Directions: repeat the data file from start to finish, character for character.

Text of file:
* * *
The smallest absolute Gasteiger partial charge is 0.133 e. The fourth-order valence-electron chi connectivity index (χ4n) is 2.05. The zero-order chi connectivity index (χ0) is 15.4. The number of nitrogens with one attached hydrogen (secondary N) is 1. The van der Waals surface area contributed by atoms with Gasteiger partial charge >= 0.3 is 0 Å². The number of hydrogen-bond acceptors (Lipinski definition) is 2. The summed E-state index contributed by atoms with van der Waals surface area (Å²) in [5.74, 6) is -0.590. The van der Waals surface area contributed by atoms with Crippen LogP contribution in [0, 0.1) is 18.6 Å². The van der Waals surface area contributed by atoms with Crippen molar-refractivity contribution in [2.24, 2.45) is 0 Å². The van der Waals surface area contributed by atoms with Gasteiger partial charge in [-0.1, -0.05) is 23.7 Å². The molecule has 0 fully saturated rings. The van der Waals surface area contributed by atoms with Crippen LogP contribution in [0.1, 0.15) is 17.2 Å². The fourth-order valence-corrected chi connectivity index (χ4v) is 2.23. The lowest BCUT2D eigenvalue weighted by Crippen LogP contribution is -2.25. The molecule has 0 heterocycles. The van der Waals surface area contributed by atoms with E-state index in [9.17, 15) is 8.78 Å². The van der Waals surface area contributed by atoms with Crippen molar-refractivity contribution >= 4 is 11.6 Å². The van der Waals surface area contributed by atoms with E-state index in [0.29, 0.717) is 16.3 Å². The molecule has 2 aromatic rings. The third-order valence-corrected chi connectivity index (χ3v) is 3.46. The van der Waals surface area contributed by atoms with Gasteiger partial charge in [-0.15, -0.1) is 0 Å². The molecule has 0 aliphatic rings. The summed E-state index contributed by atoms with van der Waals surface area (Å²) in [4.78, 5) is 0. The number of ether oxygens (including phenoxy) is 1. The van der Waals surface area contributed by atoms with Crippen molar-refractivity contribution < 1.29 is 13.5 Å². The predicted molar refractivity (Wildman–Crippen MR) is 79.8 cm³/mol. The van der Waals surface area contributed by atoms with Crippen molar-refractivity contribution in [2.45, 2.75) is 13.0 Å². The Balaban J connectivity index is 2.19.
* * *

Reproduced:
The smallest absolute Gasteiger partial charge is 0.133 e. The fourth-order valence-electron chi connectivity index (χ4n) is 2.05. The zero-order chi connectivity index (χ0) is 15.4. The number of nitrogens with one attached hydrogen (secondary N) is 1. The van der Waals surface area contributed by atoms with Gasteiger partial charge >= 0.3 is 0 Å². The number of hydrogen-bond acceptors (Lipinski definition) is 2. The summed E-state index contributed by atoms with van der Waals surface area (Å²) in [5.74, 6) is -0.590. The van der Waals surface area contributed by atoms with Crippen LogP contribution in [0, 0.1) is 18.6 Å². The van der Waals surface area contributed by atoms with Crippen molar-refractivity contribution in [2.24, 2.45) is 0 Å². The van der Waals surface area contributed by atoms with Gasteiger partial charge in [-0.1, -0.05) is 23.7 Å². The molecule has 0 fully saturated rings. The van der Waals surface area contributed by atoms with Crippen LogP contribution in [0.1, 0.15) is 17.2 Å². The fourth-order valence-corrected chi connectivity index (χ4v) is 2.23. The lowest BCUT2D eigenvalue weighted by Crippen LogP contribution is -2.25. The molecule has 0 heterocycles. The van der Waals surface area contributed by atoms with E-state index in [9.17, 15) is 8.78 Å². The van der Waals surface area contributed by atoms with Crippen molar-refractivity contribution >= 4 is 11.6 Å². The van der Waals surface area contributed by atoms with E-state index in [0.29, 0.717) is 16.3 Å². The molecule has 2 aromatic rings. The third-order valence-corrected chi connectivity index (χ3v) is 3.46. The van der Waals surface area contributed by atoms with Gasteiger partial charge in [-0.15, -0.1) is 0 Å². The molecule has 0 aliphatic rings. The summed E-state index contributed by atoms with van der Waals surface area (Å²) in [4.78, 5) is 0. The number of ether oxygens (including phenoxy) is 1. The van der Waals surface area contributed by atoms with Crippen molar-refractivity contribution < 1.29 is 13.5 Å². The predicted molar refractivity (Wildman–Crippen MR) is 79.8 cm³/mol. The van der Waals surface area contributed by atoms with Crippen molar-refractivity contribution in [2.45, 2.75) is 13.0 Å². The Balaban J connectivity index is 2.19.